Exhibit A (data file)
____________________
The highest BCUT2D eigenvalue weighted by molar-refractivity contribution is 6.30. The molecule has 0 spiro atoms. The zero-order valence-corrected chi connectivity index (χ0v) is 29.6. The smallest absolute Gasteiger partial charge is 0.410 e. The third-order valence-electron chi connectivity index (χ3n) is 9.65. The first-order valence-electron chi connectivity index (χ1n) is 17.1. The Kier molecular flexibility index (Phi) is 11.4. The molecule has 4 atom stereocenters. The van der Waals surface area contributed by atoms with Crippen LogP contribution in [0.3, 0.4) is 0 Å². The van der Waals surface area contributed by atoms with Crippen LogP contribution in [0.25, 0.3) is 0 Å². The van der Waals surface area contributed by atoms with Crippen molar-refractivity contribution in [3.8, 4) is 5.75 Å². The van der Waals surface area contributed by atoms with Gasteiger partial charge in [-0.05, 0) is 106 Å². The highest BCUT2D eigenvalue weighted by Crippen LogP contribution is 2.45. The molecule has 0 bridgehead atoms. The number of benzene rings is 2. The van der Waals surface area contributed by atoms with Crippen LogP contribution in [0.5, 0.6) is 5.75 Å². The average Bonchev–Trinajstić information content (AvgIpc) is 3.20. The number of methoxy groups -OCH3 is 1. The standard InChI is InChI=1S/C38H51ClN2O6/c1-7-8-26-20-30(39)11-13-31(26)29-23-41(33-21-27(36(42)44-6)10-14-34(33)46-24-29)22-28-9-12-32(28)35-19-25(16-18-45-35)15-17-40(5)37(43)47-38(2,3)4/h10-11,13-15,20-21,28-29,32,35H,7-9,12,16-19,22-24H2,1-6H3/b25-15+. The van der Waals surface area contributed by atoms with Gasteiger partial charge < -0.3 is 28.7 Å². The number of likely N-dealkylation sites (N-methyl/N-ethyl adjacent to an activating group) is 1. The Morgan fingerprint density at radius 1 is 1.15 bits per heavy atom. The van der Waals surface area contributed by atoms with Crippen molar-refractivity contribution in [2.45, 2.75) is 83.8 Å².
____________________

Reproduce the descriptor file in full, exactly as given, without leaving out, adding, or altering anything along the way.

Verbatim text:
The highest BCUT2D eigenvalue weighted by molar-refractivity contribution is 6.30. The molecule has 0 spiro atoms. The zero-order valence-corrected chi connectivity index (χ0v) is 29.6. The smallest absolute Gasteiger partial charge is 0.410 e. The third-order valence-electron chi connectivity index (χ3n) is 9.65. The first-order valence-electron chi connectivity index (χ1n) is 17.1. The Kier molecular flexibility index (Phi) is 11.4. The molecule has 4 atom stereocenters. The van der Waals surface area contributed by atoms with Crippen LogP contribution in [0.3, 0.4) is 0 Å². The van der Waals surface area contributed by atoms with Crippen LogP contribution in [0.25, 0.3) is 0 Å². The van der Waals surface area contributed by atoms with Crippen molar-refractivity contribution in [3.8, 4) is 5.75 Å². The van der Waals surface area contributed by atoms with Gasteiger partial charge in [-0.05, 0) is 106 Å². The highest BCUT2D eigenvalue weighted by Crippen LogP contribution is 2.45. The molecule has 0 bridgehead atoms. The number of benzene rings is 2. The van der Waals surface area contributed by atoms with Crippen LogP contribution in [0.5, 0.6) is 5.75 Å². The average Bonchev–Trinajstić information content (AvgIpc) is 3.20. The number of methoxy groups -OCH3 is 1. The standard InChI is InChI=1S/C38H51ClN2O6/c1-7-8-26-20-30(39)11-13-31(26)29-23-41(33-21-27(36(42)44-6)10-14-34(33)46-24-29)22-28-9-12-32(28)35-19-25(16-18-45-35)15-17-40(5)37(43)47-38(2,3)4/h10-11,13-15,20-21,28-29,32,35H,7-9,12,16-19,22-24H2,1-6H3/b25-15+. The van der Waals surface area contributed by atoms with Gasteiger partial charge < -0.3 is 28.7 Å². The number of likely N-dealkylation sites (N-methyl/N-ethyl adjacent to an activating group) is 1. The Morgan fingerprint density at radius 1 is 1.15 bits per heavy atom. The van der Waals surface area contributed by atoms with Crippen molar-refractivity contribution in [2.45, 2.75) is 83.8 Å².